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THE END OF AN AGE

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The goal of this article is to demonstrate that the context in Matthew 24, Mark 13 and Luke 21 remains the same from the start of Christ's discourse to the end. Where in all three accounts he placed his special emphasis: "In truth I say to you, this generation will by no means pass away until all these things have occurred." Those words and especially the word generation are not translatable in any other way; nor have they been in over 50 different Bible translations. Usually, ignorance of the events of the first century along side misunderstanding of typical Bible symbolism. Cause people to twist his words in an attempt to make them mean a different time than that particular generation in the first century. These chapters will be arranged verse by verse in cells of all three accounts with an appropriate comment. To conserve space by not listing who the author of the listed verse is: Matthew will always be first followed by Mark and then Luke.


*1. And Jesus went out, and departed from the temple: Then his disciples came to him to show him the buildings of the temple. 2. And Jesus said to them, Do you see all these things? Truly I say to you, there shall not be left here one stone upon another, that shall not be thrown down.
*1. And as he went out of the temple, one of his disciples said to him, Master, look at what manner of stones and the buildings that are here! 2. And Jesus answering said to him, do you see these great buildings? there shall not be left one stone upon another, that shall not be thrown down.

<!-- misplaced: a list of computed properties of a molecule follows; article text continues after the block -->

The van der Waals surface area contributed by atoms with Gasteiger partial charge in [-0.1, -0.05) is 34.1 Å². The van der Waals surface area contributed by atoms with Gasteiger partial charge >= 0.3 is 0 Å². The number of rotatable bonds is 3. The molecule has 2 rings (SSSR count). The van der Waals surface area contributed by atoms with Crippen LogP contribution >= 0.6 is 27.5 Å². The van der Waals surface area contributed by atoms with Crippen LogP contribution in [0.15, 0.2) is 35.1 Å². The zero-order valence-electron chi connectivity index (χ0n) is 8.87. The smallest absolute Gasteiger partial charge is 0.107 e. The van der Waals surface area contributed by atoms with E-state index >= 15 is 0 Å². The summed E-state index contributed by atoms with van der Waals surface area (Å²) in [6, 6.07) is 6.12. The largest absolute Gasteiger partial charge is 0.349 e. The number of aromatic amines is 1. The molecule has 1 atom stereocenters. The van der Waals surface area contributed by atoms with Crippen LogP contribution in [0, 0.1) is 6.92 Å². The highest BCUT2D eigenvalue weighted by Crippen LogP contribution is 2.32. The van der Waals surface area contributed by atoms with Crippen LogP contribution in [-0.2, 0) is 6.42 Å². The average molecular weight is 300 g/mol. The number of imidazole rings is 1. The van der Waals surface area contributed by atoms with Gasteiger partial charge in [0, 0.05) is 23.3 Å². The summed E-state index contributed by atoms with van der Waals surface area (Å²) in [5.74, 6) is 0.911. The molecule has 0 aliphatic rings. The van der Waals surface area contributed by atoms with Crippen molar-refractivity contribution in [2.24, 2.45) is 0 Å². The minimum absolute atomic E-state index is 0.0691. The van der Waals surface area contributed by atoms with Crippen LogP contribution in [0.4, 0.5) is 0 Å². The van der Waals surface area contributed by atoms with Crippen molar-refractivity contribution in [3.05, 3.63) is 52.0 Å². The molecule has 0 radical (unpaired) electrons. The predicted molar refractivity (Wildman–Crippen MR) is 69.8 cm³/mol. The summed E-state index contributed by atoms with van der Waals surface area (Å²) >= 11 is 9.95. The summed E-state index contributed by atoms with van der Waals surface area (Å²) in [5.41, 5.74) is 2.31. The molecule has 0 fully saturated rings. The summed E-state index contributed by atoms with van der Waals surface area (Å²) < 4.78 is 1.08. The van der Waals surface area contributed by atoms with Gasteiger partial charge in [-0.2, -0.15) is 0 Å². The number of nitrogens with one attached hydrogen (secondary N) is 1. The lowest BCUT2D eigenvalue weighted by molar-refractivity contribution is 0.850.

*5. And as some spoke of the temple, how it was adorned with beautiful stones and gifts, he said,6. As for these things which you see, the days will come, in the which there shall not be left one stone upon another, that shall not be thrown down.


What one should carefully recognize is that Jesus is answering those who are pointing out the temple buildings. That the very buildings they are looking at and were just inside of will be destroyed. Those very buildings are the reference point of this subject which must be remembered when reading the rest of the chapters. This as it will be seen and confirmed by other verses in this article should be looked upon as literal and not symbolic. Especially in light of the fact that it took place in that very generation spoken to by Jesus in 70 A.D. 


*3. And as he sat upon the mount of Olives, the disciples came to him privately, saying, Tell us, when shall these things be? and what shall be the sign of your coming, and of the end of the age?
*4. Tell us, when shall these things be? and what shall be the sign when all these things shall be fulfilled?
*7. And they asked him, saying, Master, but when shall these things be? and what sign will there be when these things shall come to pass?